"Oh, we shall see about that, boy."
He barely managed a surprised squawk as she leapt at him from her deceptively relaxed pose atop her divan, clearing the distance between them so quickly he barely brought up his arm in time to avoid a kick to the teeth. He rolled back with the force of her strike, his arm from elbow to the tips of his fingers ringing with numbness from the blow.
Goddesses, but she was so fast and strong!
His mind was useless, frantically trying to process the events as they were happening; the random thoughts flying through his own head fell away as though some bustling crowd was off in the distance. He let go of his useless mind and let his body do what it had trained for since his earliest memories.
She was too strong to block and deflecting strikes brought him perilously close to vicious counterstrikes. He twisted and weaved through the flurry of attacks she sent his way, rolling and tumbling in vain attempts to open some distance in the small room. He abandoned all pretense of direct confrontation at this point, knowing full well it would only get him thrashed, and desperately searched from some way to - at the very least - disengage from the fight.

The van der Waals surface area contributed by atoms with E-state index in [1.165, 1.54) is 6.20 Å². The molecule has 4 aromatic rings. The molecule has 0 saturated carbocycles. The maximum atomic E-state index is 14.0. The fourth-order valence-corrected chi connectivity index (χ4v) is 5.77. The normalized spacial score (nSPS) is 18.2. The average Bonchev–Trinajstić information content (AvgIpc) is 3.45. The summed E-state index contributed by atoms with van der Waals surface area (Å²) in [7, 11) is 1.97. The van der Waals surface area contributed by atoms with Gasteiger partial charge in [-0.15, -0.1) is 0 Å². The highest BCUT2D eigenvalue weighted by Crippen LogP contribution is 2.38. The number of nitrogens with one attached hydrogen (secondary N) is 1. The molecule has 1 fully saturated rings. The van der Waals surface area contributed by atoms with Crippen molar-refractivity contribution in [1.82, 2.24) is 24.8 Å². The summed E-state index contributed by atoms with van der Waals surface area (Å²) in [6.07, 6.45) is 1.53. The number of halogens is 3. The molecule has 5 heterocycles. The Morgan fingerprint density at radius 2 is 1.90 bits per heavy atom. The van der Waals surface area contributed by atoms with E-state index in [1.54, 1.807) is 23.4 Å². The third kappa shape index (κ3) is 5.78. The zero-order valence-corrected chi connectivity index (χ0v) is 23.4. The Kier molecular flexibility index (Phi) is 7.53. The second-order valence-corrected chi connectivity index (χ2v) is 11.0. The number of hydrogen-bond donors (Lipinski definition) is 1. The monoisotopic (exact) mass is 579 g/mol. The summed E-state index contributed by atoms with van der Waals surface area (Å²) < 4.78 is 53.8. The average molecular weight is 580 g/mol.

Shiir kicked one of the stools into her path, unsurprised as she sprang over it easily, though she was force to cross her arms to block its twin which he had launched to intercept her as she jumped. She shrugged the blow off easily, her smile fixed to her face, as she pursued, backing him towards the divan.
He dove over the back of the seat to avoid another vicious kick, rolling back beneath the piece of furniture and upending it towards where she would land as she leapt after him, continuing the motion and pushing off the ground rise into a low crouch. Alas, she had already recovered from having a couch tipped into her and prepared to level another series of blows at him.
Knowing he would never be able to keep this pace up, he feigned a darting run in one direction and turned, parrying blows what blows he dared while shifting momentum and springing back towards the shelves, using the overturned divan as a step up to his new goal. Sima'tuulin, sensing he was going for a weapon, moved to retrieve it first.